Love Is Only Love

Reviewer's rating

Know what the best thing about reviewing is? Every now and then, if you’re lucky, and the circumstances dictate, you get sent as a last minute replacement to review a show you know nothing about, and you end up falling in love with it.

Well, that’s exactly what happened with me last night as I was privileged to see Sam Harrison’s Love is Only Love downstairs at The Other Palace.

The show started life back in 2018 with a one-off performance at the same venue then, after some workshopping, returned in 2019 for a run as part of TOP’s Pride Festival. 2020 saw the show move to Chichester’s Minerva Theatre but then, like so much else, Covid put a stop to further plans.It’s now back, but only until 15th May, so get and buy a ticket!

Its genesis was as a bet. The writer, Sam Harrison, ‘wanted to write  , and which had a happy ending. It should be a romance with song and dance, and include standards from the golden age of mid 20th century musicals’.

Quite some ask.

Director, Jason Morell, bet him £100 he couldn’t do it. Harrison, not having £100 at the time, had to. The rest, as they say, is showbiz!The story Harrison landed on was…well, his own.

The child of loving parents who didn’t try and force him to do things he didn’t want to (when it became clear he wasn’t cut out for playing rugby, his father took him to ballet lessons…), the show is simultaneously a charmingly sweet coming of age story, and a love letter to musical theatre.A young Sam Harrison is introduced to Jerry Herman via the video of the 1969 big screen Hello Dolly and becomes enraptured by the transformative emotional power of great art. From then on we see him at various points in his life. Holding hands. His first kiss. From the age of six to eleven, twelve, when his crushes on older boys, then fourteen with his first ‘proper’ relationship, and falling in love. All played out with a poignant and often hilarious score of standards form Hello Dolly, and the Gershwins, and with the help of David Seadon-Young who plays all of the other characters with such accuracy that you forget he isn’t actually a fourteen year old boy laughing at fart jokes… Seadon-Young’s rather puerile teenager, ‘Mark’, turns out to be Harrison’s first great love and heartbreak.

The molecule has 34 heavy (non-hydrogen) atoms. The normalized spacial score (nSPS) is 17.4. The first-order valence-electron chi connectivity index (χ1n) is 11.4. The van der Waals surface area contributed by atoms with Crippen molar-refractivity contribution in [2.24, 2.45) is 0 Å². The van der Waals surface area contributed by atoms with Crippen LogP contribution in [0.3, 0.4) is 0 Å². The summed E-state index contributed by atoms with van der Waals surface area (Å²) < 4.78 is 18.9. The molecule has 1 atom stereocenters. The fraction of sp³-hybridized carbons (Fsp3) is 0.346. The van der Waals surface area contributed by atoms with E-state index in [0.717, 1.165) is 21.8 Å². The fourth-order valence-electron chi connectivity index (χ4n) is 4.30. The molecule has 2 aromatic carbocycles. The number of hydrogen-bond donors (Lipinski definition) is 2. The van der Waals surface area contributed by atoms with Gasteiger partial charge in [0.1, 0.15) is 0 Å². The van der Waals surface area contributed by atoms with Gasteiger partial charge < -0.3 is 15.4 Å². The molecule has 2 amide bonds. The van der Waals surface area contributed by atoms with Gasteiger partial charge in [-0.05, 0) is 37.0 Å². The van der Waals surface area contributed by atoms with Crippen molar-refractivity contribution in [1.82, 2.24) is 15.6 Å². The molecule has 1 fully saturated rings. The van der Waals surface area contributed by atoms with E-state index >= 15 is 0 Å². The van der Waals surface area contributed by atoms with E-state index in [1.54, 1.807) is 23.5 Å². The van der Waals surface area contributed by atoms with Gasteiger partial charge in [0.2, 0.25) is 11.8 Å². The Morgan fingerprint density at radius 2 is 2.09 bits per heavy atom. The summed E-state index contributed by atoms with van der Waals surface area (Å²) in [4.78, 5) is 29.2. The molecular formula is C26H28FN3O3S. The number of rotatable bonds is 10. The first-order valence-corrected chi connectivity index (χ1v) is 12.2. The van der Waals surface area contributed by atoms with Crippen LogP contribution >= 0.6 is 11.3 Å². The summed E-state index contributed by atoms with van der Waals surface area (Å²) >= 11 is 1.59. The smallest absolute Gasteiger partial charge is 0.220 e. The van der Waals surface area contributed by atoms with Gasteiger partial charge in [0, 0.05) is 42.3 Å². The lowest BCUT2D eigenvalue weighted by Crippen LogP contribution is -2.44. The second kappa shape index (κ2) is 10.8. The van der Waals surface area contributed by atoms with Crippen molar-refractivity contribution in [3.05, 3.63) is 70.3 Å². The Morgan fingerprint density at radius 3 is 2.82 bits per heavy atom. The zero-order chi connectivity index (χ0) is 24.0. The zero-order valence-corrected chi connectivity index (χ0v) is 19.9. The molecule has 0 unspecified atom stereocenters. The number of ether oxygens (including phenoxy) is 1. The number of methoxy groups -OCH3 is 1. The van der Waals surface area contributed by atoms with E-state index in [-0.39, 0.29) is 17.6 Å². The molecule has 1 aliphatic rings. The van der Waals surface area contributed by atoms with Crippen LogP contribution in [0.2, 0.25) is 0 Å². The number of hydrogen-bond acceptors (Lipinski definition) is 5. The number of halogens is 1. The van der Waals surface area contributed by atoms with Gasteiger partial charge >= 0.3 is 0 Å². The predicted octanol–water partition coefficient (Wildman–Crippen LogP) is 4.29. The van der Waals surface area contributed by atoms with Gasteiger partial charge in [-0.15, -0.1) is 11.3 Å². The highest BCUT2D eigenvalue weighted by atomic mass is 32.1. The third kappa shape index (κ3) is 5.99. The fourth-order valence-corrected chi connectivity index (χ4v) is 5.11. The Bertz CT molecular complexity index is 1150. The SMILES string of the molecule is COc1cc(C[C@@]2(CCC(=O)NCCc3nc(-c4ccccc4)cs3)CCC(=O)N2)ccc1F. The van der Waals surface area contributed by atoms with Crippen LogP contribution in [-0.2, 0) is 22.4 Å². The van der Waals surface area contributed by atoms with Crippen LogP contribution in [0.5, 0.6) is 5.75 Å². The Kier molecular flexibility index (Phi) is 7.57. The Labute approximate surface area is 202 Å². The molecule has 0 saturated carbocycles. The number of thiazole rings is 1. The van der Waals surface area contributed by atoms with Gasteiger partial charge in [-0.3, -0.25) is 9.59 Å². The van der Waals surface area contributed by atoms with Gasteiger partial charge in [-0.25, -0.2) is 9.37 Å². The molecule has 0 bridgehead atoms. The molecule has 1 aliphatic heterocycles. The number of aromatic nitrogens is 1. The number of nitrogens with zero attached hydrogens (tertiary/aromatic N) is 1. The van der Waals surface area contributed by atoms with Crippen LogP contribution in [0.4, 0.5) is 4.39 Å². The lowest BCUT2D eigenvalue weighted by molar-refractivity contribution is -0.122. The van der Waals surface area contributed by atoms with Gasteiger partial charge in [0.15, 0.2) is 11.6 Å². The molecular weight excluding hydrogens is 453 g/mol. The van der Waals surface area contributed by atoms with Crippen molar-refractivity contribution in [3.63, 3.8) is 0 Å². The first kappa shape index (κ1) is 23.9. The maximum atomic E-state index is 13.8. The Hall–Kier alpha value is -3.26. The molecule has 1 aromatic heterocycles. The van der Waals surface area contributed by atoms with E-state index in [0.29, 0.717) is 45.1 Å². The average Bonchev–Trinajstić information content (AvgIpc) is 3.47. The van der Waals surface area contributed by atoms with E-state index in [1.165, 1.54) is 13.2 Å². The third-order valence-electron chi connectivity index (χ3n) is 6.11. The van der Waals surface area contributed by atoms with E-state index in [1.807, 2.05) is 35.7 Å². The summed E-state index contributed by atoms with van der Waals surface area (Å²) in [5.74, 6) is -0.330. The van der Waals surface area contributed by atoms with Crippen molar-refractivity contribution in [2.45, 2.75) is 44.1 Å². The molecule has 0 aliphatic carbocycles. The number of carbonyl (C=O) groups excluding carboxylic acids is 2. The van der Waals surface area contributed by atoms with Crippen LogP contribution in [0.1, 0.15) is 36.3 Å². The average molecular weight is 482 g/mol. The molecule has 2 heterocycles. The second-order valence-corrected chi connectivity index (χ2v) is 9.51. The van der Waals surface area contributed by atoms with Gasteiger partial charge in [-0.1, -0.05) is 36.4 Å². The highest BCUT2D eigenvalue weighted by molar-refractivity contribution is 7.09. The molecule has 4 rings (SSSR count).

I won’t give away the whole plot – such as it is – but can honestly say Harrison seems to have had the sort of mother every gay man can only dream of having. Having met her in the bar before the show, and not knowing who she was, I ended up sitting next to her and believe me, and she’s every bit the delight that she’s portrayed as on stage.

Much as I love Angels in America, and It’s a Sin they’re about a particular time in ‘gay history’, and though clearly a very important part of it, they aren’t everything, and the time which they illustrate is thankfully past.

But they didn’t tell my story. Love is Only Love doesn’t tell my story either being a sort of charming, beautifully told, middle-class Beautiful Thing. But what it does tell is a story I wish was mine.  Love is Only Love is about hope. It’s about futures. And above all it’s about happiness and normality. And if showtunes and a little bit of sparkle are in there to make it go with a zing, I’m all for it.